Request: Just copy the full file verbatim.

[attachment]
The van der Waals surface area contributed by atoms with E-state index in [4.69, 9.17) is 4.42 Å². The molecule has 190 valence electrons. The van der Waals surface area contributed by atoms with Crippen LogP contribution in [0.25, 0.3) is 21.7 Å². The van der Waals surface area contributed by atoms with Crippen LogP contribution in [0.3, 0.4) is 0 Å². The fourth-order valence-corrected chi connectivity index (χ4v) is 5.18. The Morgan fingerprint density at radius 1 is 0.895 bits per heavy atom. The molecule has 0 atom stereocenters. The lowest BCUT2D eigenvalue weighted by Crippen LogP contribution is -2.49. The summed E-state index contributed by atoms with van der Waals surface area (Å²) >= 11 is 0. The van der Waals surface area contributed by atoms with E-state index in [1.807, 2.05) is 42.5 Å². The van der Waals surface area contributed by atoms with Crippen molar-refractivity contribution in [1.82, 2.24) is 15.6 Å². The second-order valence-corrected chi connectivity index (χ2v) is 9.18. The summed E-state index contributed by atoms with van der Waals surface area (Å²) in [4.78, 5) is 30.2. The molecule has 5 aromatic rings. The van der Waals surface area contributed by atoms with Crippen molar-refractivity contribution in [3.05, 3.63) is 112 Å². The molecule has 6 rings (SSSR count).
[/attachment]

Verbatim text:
The van der Waals surface area contributed by atoms with E-state index in [4.69, 9.17) is 4.42 Å². The molecule has 190 valence electrons. The van der Waals surface area contributed by atoms with Crippen LogP contribution in [0.25, 0.3) is 21.7 Å². The van der Waals surface area contributed by atoms with Crippen LogP contribution in [0.3, 0.4) is 0 Å². The fourth-order valence-corrected chi connectivity index (χ4v) is 5.18. The Morgan fingerprint density at radius 1 is 0.895 bits per heavy atom. The molecule has 0 atom stereocenters. The lowest BCUT2D eigenvalue weighted by Crippen LogP contribution is -2.49. The summed E-state index contributed by atoms with van der Waals surface area (Å²) >= 11 is 0. The van der Waals surface area contributed by atoms with E-state index in [1.807, 2.05) is 42.5 Å². The van der Waals surface area contributed by atoms with Crippen molar-refractivity contribution in [1.82, 2.24) is 15.6 Å². The second-order valence-corrected chi connectivity index (χ2v) is 9.18. The summed E-state index contributed by atoms with van der Waals surface area (Å²) in [4.78, 5) is 30.2. The molecule has 5 aromatic rings. The van der Waals surface area contributed by atoms with Crippen molar-refractivity contribution in [3.05, 3.63) is 112 Å². The molecule has 6 rings (SSSR count).